Richard G. Miller

May 27

Tuesday or Monday night. Arose at 11:00 p.m. and took off at 12:45 a.m. for Natal. Weather rough and had to fly on instruments for periods as long as 45 minutes.

The trip was a true test of our training and our ship. It is a 2,000 mile jaunt. Due to headwinds, we took 14 1/2 hours, and I mean that is hard sitting _ never thought 200 miles an hour could be so unbearably slow. On arriving here at Pensir Field we, of course, wandered to town of Natal (Brazil, of course) some 16 miles away. It is supposed to be a typical South American town (45,000 population) and if it is, give me the States for good" Everything was closed up tight, except the red light district which (though) surprisingly was of no interest to any of us.

We have a good place to stay, but here was our first encounter with a different mode of life. We sleep on straw mattress and they are tough sledding after Simmons and Co.'s best. Caught up on sleep and am wasting the afternoon (May 28).

There are many Brazilian soldiers here, and if this is a sample of their Army, we haven't much in the way of physical support - they are a filthy, ragged lot; use German rifles and much other German' equipment. Their mess tent is a slimy sight; we wouldn't feed hogs the stuff they eat regularly. Gave them a few American cigarettes and they'd have done anything for US. Rode one of their mules for amusement. Most of the soldiers sleep in the open, though there is a camp not far away. They wash their clothes in the horse trough and are a messy crew at best. Hear that there are 25.000 Argentine soldiers on the border ready to march in and join the Axis. We could take everything here with a squadron of light bombers or attack planes.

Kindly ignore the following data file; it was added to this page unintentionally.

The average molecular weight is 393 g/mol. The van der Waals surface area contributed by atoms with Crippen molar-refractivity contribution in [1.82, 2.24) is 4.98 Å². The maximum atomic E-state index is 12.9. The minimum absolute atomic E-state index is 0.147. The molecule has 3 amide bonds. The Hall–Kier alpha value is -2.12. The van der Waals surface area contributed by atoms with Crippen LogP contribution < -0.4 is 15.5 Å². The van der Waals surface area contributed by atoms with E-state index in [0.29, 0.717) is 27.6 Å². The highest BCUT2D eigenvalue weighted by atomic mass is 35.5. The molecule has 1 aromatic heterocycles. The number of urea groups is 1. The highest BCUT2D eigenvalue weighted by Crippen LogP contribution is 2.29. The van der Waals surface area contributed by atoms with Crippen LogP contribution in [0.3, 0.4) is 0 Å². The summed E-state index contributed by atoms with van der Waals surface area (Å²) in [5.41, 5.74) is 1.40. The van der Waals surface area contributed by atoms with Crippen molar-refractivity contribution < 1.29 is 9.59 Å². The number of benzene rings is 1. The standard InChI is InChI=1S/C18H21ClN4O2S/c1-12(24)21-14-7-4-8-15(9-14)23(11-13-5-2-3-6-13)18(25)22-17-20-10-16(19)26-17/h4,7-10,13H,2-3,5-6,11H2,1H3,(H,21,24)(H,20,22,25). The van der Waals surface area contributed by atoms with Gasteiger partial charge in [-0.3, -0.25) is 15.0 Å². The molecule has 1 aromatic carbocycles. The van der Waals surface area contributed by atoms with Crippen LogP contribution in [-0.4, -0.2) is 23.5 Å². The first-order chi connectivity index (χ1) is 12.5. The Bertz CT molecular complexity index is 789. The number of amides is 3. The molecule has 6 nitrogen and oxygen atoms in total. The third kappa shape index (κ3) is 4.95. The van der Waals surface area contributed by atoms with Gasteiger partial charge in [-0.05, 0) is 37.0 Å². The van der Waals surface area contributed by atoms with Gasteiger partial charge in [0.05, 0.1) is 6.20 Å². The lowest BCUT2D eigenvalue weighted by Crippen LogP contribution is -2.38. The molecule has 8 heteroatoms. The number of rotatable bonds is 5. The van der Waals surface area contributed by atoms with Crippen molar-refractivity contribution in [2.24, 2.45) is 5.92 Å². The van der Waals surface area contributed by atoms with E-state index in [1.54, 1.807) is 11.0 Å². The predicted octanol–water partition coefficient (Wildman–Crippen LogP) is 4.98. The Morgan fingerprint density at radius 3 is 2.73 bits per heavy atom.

There are many Germans here and even though we knew of one spy last night, we could do nothing about it. Seems funny and very futile to tool ourselves into fighting for some of these natives - if it weren't directly for the States, there would be no percentage at all in helping Brazil _ for they apparently don't appreciate it.

The natives are rather small; and Portugese is the native tongue, all of which makes conversation difficult. This air field was set up by the Italians and remained in their hands until some time in December or February, until this time the German Condor line operated from here.

Now the same line is operated by the Brazilians. There was a German operated radio station here for some time; now it has been taken over also.